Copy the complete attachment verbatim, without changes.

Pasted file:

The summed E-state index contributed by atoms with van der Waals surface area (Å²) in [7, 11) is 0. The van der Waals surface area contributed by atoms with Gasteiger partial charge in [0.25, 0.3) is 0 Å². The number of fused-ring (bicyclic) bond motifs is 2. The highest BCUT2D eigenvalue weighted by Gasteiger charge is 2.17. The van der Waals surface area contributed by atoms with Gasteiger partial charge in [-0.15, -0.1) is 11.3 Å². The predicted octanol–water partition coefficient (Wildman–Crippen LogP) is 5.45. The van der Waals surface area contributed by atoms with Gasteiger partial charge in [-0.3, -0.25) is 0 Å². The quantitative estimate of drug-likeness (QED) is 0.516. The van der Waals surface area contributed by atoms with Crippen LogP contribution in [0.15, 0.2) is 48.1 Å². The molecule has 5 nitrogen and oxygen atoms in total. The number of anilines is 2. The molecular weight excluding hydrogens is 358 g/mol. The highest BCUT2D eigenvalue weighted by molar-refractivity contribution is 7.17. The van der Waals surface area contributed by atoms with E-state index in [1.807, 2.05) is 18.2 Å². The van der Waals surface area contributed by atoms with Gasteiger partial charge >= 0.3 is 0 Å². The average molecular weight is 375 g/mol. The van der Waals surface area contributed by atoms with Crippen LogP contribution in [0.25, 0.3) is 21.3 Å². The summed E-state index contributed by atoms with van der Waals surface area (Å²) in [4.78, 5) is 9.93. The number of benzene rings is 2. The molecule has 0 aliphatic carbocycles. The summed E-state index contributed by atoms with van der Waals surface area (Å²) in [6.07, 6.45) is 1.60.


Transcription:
The summed E-state index contributed by atoms with van der Waals surface area (Å²) in [7, 11) is 0. The van der Waals surface area contributed by atoms with Gasteiger partial charge in [0.25, 0.3) is 0 Å². The number of fused-ring (bicyclic) bond motifs is 2. The highest BCUT2D eigenvalue weighted by Gasteiger charge is 2.17. The van der Waals surface area contributed by atoms with Gasteiger partial charge in [-0.15, -0.1) is 11.3 Å². The predicted octanol–water partition coefficient (Wildman–Crippen LogP) is 5.45. The van der Waals surface area contributed by atoms with Gasteiger partial charge in [-0.3, -0.25) is 0 Å². The quantitative estimate of drug-likeness (QED) is 0.516. The van der Waals surface area contributed by atoms with Crippen LogP contribution in [0.15, 0.2) is 48.1 Å². The molecule has 5 nitrogen and oxygen atoms in total. The number of anilines is 2. The molecular weight excluding hydrogens is 358 g/mol. The highest BCUT2D eigenvalue weighted by molar-refractivity contribution is 7.17. The van der Waals surface area contributed by atoms with E-state index in [1.807, 2.05) is 18.2 Å². The van der Waals surface area contributed by atoms with Gasteiger partial charge >= 0.3 is 0 Å². The average molecular weight is 375 g/mol. The van der Waals surface area contributed by atoms with Crippen LogP contribution in [0.25, 0.3) is 21.3 Å². The summed E-state index contributed by atoms with van der Waals surface area (Å²) in [4.78, 5) is 9.93. The number of benzene rings is 2. The molecule has 0 aliphatic carbocycles. The summed E-state index contributed by atoms with van der Waals surface area (Å²) in [6.07, 6.45) is 1.60.